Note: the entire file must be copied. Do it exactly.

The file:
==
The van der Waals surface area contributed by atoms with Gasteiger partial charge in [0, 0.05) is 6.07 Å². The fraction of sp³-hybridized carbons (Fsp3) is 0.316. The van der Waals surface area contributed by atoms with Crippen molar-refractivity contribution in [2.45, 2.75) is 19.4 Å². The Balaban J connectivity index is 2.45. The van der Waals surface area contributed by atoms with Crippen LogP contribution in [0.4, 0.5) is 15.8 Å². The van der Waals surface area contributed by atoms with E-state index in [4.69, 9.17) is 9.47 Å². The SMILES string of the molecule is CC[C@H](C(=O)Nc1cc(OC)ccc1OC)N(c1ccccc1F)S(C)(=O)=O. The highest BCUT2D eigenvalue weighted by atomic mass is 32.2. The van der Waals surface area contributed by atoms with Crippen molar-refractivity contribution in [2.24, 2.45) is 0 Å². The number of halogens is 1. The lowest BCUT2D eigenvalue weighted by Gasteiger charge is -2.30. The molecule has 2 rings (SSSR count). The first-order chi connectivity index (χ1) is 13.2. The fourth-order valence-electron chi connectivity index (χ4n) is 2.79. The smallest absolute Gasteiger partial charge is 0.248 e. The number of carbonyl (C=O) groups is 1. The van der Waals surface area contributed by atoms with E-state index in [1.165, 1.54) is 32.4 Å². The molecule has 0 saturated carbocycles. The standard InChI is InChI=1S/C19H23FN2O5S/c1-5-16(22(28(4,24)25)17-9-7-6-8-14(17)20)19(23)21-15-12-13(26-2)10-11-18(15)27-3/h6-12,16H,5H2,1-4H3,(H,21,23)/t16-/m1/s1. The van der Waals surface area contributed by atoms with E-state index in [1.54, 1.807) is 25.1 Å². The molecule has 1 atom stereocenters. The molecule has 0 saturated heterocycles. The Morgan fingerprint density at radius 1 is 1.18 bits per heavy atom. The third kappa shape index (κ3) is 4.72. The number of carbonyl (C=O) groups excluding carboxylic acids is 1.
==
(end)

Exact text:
The van der Waals surface area contributed by atoms with Gasteiger partial charge in [0, 0.05) is 6.07 Å². The fraction of sp³-hybridized carbons (Fsp3) is 0.316. The van der Waals surface area contributed by atoms with Crippen molar-refractivity contribution in [2.45, 2.75) is 19.4 Å². The Balaban J connectivity index is 2.45. The van der Waals surface area contributed by atoms with Crippen LogP contribution in [0.4, 0.5) is 15.8 Å². The van der Waals surface area contributed by atoms with E-state index in [4.69, 9.17) is 9.47 Å². The SMILES string of the molecule is CC[C@H](C(=O)Nc1cc(OC)ccc1OC)N(c1ccccc1F)S(C)(=O)=O. The highest BCUT2D eigenvalue weighted by atomic mass is 32.2. The van der Waals surface area contributed by atoms with Crippen molar-refractivity contribution in [2.24, 2.45) is 0 Å². The number of halogens is 1. The lowest BCUT2D eigenvalue weighted by Gasteiger charge is -2.30. The molecule has 2 rings (SSSR count). The first-order chi connectivity index (χ1) is 13.2. The fourth-order valence-electron chi connectivity index (χ4n) is 2.79. The smallest absolute Gasteiger partial charge is 0.248 e. The number of carbonyl (C=O) groups is 1. The van der Waals surface area contributed by atoms with E-state index in [1.165, 1.54) is 32.4 Å². The molecule has 0 saturated carbocycles. The standard InChI is InChI=1S/C19H23FN2O5S/c1-5-16(22(28(4,24)25)17-9-7-6-8-14(17)20)19(23)21-15-12-13(26-2)10-11-18(15)27-3/h6-12,16H,5H2,1-4H3,(H,21,23)/t16-/m1/s1. The van der Waals surface area contributed by atoms with E-state index in [1.54, 1.807) is 25.1 Å². The molecule has 1 atom stereocenters. The molecule has 0 saturated heterocycles. The Morgan fingerprint density at radius 1 is 1.18 bits per heavy atom. The third kappa shape index (κ3) is 4.72. The number of carbonyl (C=O) groups excluding carboxylic acids is 1.